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Population Growth/Decline: Fertility, Mortality and Migration – Demographic Shifts and Social Change (SOC)

by Tarry Ahuja, MD
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    00:01 Now, I made the same concepts here on population pyramids.

    00:03 And this is one way to actually look at, what is the distribution of your current population? It’s splitting it by age and gender.

    00:12 It shows the distribution of the population by both age and gender which forms the shape of the pyramid when the population is growing.

    00:19 At the bottom, we have the youngsters.

    00:22 And at the top, we have what it says age we’re going to have our elderly folk.

    00:26 And so this diagram, it is then further split in half and we have our males and our females.

    00:31 And you could see at the base of this pyramid, if it’s a wide base that means we have a lot of growth.

    00:36 And if it’s a narrow peak that means we don’t have a lot of deaths.

    00:39 Okay, so this would be a growing population more births than deaths, okay.

    00:45 There's different types of population pyramids that can be applied to the different stages that we just went over.

    00:52 You’d have an expanding population pyramid, and this would be stage 1.

    00:56 Or we have a quite a few births happening.

    00:58 But then, this will continue as we have a lot of births and we start to see a stabilization in the amount of deaths.

    01:07 At this point, we still have a lot of births but then we’re starting to see more increased death as well.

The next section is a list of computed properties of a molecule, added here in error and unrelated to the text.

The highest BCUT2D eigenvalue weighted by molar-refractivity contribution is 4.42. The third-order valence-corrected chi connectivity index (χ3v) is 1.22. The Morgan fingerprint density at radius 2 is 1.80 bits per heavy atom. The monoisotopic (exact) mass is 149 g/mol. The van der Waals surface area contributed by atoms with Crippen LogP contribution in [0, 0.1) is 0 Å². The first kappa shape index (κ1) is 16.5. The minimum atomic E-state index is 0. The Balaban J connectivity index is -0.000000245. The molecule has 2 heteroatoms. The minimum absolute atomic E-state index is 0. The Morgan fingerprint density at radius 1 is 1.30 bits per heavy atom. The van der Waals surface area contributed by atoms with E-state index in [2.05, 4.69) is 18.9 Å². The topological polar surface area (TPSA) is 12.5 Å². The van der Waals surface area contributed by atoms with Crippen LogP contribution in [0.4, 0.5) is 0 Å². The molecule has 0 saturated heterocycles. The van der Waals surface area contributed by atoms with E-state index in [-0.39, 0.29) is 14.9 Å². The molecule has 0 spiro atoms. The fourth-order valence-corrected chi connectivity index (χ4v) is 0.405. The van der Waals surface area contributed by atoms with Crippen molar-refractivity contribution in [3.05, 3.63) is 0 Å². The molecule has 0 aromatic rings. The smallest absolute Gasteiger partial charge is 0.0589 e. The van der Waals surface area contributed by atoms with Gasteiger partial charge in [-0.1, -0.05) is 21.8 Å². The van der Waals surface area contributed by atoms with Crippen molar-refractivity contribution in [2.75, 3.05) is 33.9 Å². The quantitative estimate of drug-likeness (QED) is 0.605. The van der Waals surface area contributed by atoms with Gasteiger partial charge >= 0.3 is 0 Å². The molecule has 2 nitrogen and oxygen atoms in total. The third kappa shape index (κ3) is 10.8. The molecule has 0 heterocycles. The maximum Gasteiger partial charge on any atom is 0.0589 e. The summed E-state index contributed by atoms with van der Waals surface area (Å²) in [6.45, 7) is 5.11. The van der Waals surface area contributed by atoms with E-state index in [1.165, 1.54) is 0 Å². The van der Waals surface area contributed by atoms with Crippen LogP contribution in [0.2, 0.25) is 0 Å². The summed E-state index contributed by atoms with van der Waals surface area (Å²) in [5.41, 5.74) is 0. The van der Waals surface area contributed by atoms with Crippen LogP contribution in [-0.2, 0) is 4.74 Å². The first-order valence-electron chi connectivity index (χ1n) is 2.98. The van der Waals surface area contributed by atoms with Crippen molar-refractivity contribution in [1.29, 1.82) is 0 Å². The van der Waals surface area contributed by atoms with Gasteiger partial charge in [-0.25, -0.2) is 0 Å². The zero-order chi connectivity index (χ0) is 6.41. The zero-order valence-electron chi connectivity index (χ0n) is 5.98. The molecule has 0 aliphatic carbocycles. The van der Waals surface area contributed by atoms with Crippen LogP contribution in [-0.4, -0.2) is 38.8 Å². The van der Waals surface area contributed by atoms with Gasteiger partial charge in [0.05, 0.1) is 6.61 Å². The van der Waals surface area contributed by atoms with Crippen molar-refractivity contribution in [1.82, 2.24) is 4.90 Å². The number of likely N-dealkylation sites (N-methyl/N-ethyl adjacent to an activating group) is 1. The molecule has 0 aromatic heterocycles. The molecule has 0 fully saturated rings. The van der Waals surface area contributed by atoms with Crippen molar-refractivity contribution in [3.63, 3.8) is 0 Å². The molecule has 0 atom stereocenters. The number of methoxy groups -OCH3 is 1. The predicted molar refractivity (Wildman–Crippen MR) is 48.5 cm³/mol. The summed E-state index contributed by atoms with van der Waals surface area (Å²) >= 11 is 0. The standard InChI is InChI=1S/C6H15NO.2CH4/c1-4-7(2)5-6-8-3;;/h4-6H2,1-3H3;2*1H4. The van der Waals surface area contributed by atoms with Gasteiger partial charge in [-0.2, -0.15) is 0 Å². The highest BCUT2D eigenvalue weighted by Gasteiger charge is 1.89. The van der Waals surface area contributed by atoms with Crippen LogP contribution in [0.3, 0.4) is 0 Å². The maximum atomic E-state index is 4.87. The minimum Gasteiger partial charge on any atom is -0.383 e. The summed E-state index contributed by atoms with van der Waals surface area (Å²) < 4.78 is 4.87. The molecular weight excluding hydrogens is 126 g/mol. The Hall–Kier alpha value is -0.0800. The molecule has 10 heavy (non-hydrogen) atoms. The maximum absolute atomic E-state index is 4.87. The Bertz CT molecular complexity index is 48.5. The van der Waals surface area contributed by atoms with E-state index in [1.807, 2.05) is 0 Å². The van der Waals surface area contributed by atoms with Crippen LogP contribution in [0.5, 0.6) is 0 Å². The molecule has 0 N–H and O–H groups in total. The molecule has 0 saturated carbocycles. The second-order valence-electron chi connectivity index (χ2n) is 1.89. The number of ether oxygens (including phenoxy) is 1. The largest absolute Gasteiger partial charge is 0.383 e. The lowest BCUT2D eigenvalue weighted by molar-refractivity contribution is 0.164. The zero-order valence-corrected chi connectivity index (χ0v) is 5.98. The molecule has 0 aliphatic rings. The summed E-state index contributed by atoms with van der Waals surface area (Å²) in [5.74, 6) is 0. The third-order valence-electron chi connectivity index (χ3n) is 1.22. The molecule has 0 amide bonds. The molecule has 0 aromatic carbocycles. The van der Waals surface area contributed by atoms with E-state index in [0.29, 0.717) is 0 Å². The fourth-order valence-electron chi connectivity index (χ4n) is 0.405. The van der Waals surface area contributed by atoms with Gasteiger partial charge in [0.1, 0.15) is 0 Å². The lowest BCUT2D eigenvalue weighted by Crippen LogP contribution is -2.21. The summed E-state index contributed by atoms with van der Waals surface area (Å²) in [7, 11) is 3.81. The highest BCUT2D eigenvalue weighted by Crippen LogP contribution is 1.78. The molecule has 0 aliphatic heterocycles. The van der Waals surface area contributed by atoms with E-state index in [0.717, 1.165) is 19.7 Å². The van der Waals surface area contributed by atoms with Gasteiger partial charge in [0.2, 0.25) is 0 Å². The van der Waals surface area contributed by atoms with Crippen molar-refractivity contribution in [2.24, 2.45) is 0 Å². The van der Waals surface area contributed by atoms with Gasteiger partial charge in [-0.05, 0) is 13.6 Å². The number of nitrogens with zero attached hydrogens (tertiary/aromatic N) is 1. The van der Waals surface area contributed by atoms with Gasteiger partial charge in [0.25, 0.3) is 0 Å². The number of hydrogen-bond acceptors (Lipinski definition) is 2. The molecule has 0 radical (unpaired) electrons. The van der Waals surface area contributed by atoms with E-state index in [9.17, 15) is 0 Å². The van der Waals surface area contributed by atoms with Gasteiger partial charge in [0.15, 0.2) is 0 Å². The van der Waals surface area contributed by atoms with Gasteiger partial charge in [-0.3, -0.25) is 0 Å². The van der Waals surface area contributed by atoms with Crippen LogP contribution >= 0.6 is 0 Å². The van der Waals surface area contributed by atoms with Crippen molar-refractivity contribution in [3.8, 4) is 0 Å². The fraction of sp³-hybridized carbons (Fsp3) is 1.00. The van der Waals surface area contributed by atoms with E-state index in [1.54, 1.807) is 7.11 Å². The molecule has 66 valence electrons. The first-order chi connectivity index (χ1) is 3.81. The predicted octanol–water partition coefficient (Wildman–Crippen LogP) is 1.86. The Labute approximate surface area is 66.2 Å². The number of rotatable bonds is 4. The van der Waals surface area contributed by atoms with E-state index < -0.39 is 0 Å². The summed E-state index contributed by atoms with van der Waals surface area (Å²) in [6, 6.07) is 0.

01:15 At this point, we are starting to see actually a shrinking population because the base of this pyramid is getting smaller a lot less birth and the top we’re starting to see a wider more death.

    01:27 And so, this would be a contracting population.

    01:30 So we go from expanding to stationary to contracting.

    01:34 Now, let’s take a look at Fertility, Migration and Mortality.

    01:39 And these are three factors which will shape our population dynamics.

    01:43 So we’re going to each. So for fertility and mortality rates are typically measured over a period of about a year for a thousand people.

    01:51 And now, we could do it so you’re trying to get the whole population but it becomes kind of unmanageable. Do you know what this large numbers in it.

    01:57 And it’s really hard to also relate because of the differences and population size globally speaking.

    02:03 Now, the reason you want some of this values is to figure out, Well, internally, how are we changing in terms of fertility rates? But then, maybe how are we across cities, provinces, countries and these allows you to compare.

    02:15 So you go over a simple straightforward period of a year.

    02:18 and you look at it per a thousand people.

    02:21 And these rates can modulate over a lifespan. And so we agree to use this for on a age-specific values.

    02:29 We kind of further stratified based on age.

    02:31 Total fertility is the average number of children that would be born to woman over her reproductive lifetime. And you can calculate this number.

    02:41 And that’s different then say, Crude birth rate, which looks at births per a thousand people irrespective of the age composition.

    02:48 So, if they look at this number and you have something less than two, that would mean you have a decline.

    02:56 Because you have to time mortality rate. If you have two people, a mother and a father, a male or female, that represents two in a population.

    03:05 And if there only reproducing and having one child, they’re at some point going to die.